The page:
Black Friday strike at St. Paul Walmart: "If I lose my job it doesn't really bother me that much"
"This is about respecting workers," an organizer said.
Photos by Aaron Rupar
With a parking lot full of Black Friday shoppers next to them, about 250 people braved the cold and took to the University Avenue sidewalk outside St. Paul's Walmart to protest working conditions, wages, and retaliation against workers at America's largest retailer.
A handful of actual Walmart workers attended the protest, including Gabriel Teneyuque, an Associate at the Apple Valley location since August 2011.
Asked about the prospect of getting fired for participating in the protest, Teneyuque said, "It would suck."
"You know, earlier this week, I was really concerned," Teneyuque continued. "But I know it's a good cause, so if I lost my job it doesn't really brother me that much anymore. I know I'm gonna still keep working hard for this cause."
Asked why he felt compelled to protest, Teneyuque said he works full-time, yet barely makes above the federal poverty line.
Teneyuque is a member of OUR Walmart, an informal group of thousands of Walmart employees in 43 states devoted to "elevating the voices of Walmart Associates speaking out for change." OUR Walmart helped organize the Friday afternoon St. Paul protest, which was part of a "national day of action" taking part at hundreds of Walmarts in America.
One of Teneyuque's OUR Walmart colleagues is Michael Ahles, as Associate at the Sauk Centre Walmart. Ahles said he was scheduled to work during the very time he was protesting, but was confident OUR Walmart's legal counsel would have his back if his bosses retaliated. How effective his defense would be is debatable, though -- a law student at the protest said the legal case for ununionized private sector workers keeping their jobs if fired after taking part in strikes is "tenuous at best."
Asked when he planned to return to work at Walmart, Ahles indicated his devotion to principle only went so far.
"I'll be at work tomorrow," he said.
Over the sounds of bullhorns and pro-workers rights chants, Bernie Hesse, political director of the local United Food and Commercial Workers union, characterized the Black Friday strike and protest as "historic."
Hesse, a veteran of workers' rights struggles, said that nationally, he expected "several hundred" Walmart workers to participate in the Black Friday protest. "It's not going to be like a million workers walking out... [but] things happen where you start with a trickle and who knows, maybe all of the sudden you have a flood."
"This is how a lot of industrial movements started, whether at meat packing plans or auto plans," Hesse added.
Asked why Walmart was being singled out, Hesse said the UFCW "wants all retailers to do right by their workers, but Walmart is the largest retailer in the U.S."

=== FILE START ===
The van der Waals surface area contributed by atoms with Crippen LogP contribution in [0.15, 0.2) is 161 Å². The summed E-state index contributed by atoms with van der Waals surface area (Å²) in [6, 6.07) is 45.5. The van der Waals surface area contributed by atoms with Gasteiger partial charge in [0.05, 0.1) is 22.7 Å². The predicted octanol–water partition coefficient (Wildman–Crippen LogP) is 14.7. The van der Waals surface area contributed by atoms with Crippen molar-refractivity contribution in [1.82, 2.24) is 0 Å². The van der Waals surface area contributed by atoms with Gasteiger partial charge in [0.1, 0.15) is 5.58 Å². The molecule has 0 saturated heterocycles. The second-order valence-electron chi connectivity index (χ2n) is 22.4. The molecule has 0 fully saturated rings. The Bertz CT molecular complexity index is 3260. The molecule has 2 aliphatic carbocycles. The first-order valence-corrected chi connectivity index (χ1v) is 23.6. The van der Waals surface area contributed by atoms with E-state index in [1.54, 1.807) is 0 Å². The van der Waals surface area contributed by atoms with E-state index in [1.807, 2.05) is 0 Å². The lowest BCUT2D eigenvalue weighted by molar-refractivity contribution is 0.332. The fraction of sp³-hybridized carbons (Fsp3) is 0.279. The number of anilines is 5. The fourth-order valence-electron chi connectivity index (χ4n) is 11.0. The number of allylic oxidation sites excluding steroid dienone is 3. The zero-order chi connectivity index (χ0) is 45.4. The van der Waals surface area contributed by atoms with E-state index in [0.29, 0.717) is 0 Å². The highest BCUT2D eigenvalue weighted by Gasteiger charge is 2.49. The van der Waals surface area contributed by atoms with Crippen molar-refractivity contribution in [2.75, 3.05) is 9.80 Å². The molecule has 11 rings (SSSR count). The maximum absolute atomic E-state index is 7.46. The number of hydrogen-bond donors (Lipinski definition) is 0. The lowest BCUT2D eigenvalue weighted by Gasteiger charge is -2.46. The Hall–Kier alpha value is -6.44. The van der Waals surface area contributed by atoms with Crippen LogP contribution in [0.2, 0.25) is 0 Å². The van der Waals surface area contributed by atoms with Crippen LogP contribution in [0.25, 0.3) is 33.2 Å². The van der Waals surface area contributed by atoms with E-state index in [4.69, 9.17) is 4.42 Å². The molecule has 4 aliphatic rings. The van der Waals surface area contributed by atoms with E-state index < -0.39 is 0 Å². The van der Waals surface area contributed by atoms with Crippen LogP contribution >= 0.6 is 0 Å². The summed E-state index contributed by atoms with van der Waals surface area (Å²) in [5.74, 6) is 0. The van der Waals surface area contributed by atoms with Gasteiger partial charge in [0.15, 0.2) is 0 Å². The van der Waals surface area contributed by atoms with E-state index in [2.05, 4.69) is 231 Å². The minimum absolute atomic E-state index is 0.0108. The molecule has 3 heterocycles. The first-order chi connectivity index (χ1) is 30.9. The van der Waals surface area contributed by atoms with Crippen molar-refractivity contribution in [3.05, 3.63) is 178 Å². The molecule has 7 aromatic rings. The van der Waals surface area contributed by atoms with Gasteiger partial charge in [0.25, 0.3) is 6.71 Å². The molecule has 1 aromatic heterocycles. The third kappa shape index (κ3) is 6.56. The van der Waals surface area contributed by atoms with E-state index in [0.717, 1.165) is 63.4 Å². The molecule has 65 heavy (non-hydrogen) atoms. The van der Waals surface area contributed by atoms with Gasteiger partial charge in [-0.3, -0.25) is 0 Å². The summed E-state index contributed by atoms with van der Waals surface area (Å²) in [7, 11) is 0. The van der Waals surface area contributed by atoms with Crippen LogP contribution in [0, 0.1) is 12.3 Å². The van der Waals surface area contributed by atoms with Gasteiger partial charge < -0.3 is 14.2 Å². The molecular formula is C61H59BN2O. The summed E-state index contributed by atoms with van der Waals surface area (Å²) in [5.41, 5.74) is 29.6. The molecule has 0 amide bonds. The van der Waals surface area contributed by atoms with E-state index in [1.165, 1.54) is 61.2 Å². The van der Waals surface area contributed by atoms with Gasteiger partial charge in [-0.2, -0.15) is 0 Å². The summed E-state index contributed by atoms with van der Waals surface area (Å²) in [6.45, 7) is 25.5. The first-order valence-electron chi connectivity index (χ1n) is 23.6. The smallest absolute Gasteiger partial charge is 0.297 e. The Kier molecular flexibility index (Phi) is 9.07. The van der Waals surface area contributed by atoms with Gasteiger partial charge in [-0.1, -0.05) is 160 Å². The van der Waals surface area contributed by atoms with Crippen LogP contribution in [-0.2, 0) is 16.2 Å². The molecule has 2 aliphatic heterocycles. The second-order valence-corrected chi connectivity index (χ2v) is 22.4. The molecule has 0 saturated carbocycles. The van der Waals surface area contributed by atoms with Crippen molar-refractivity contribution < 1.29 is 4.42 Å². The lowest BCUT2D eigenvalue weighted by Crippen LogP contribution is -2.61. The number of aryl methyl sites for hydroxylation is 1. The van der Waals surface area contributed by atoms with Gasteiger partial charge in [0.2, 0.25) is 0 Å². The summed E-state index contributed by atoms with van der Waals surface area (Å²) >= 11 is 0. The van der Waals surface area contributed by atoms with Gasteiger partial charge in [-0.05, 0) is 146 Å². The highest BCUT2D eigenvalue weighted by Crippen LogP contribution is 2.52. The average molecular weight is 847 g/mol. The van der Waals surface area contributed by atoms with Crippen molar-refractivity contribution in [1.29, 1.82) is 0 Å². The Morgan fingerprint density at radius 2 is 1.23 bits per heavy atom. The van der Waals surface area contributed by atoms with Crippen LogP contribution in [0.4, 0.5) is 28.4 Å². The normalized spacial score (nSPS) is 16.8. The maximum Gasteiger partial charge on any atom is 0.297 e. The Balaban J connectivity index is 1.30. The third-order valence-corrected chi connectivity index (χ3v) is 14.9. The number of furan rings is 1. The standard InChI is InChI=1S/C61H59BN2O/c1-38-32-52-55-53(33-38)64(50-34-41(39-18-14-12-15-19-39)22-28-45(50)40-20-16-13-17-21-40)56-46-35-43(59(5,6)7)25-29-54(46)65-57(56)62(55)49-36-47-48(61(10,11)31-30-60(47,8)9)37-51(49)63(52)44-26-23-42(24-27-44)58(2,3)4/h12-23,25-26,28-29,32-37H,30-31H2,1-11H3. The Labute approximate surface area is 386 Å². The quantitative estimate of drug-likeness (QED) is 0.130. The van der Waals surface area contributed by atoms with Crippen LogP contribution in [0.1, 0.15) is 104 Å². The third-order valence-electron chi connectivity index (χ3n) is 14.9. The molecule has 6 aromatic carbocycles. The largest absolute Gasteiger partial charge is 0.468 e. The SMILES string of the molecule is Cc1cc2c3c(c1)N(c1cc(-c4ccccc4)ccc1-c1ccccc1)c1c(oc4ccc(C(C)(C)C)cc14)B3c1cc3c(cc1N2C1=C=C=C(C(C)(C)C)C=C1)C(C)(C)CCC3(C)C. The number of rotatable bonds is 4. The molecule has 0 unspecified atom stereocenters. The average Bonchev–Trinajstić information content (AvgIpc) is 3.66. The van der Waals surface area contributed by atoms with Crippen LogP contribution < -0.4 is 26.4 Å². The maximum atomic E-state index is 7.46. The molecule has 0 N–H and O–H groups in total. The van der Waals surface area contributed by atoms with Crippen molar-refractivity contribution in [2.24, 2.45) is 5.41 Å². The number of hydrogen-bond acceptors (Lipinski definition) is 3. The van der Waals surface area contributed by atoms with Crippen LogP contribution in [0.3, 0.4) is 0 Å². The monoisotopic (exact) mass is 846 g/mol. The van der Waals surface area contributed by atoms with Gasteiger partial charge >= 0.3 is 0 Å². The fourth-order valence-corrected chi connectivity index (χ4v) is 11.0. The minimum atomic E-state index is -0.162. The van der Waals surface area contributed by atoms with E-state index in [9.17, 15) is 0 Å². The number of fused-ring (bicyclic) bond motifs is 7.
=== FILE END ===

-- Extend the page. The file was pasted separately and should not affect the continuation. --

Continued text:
One of out every 115 workers in the U.S. works for Walmart, and the company does $35 million in business every hour, Hess said.
"Walmart can be the leader in lifting retailer workers up instead of being what drags them down," Hesse said. "I think the thing that's really different now is [Walmart's size] and the fact that they consider their workers disposable."
Hesse said the St. Paul Walmart turns over 60 percent of its workforce every year, and he takes that situation to be more norm than exception "now that we've shifted to a service economy."
"It's incredible," he continued. "What does it say? It says, people get tossed. Also people walk because they just say, 'I can't live on this' so they leave. And that's the model of our economy? It's unsustainable."
Beyond wages and the ability of Walmart Associates to express concerns about working conditions to bosses without facing retaliation, Hesse said another UFCW concern is health care and who pays for it.
"A lot of [Walmart workers] are able to use the state-sponsored health care," Hesse said. But why should taxpayers foot the bill while extremely profitable private corporations get off relatively scot free?
"If we want people to have health care, then I think we should have a discussion about who's paying for it and who should be paying their fair share," Hesse said.
Another specific concern Hesse discussed is how Walmart schedules Associates.
"It shouldn't be this rollercoaster of working six hours one week and then 40 the next because they love you, and then next week you're back out," Hesse said. "There should be some regularity even to a retail worker's life."
As for the question of whether the law would protect formally ununionized Walmart workers from losing their jobs for striking or participating in the protest, Hesse promised his union "would vigorously defend anybody that gets discharged," but acknowledged there's little legal precedent one way or the other. Another UFCW official said Walmart has already filed a federal motion requesting permission to discipline striking workers.
"Most of these workers that struck presented management with a letter saying, 'I'm striking today. It's an unfair labor practices strike,'" Hesse said. "It's protected under the [National Labor Relations] Act, but it hasn't really been dealt with yet, so stay tuned."
Behind Hesse, Black Friday traffic moved briskly into and out of the nearly full Walmart parking lot. Some folks honked their horns to express solidarity with protestors, then got out of their cars and headed into the store, presumably to shop.
"This ain't the end of it. This is the start of something," Hesse said. "This could be like Woodstock and grow organically... who knows what's going to happen during Christmas"
For more photos from today's protest, click to page two.
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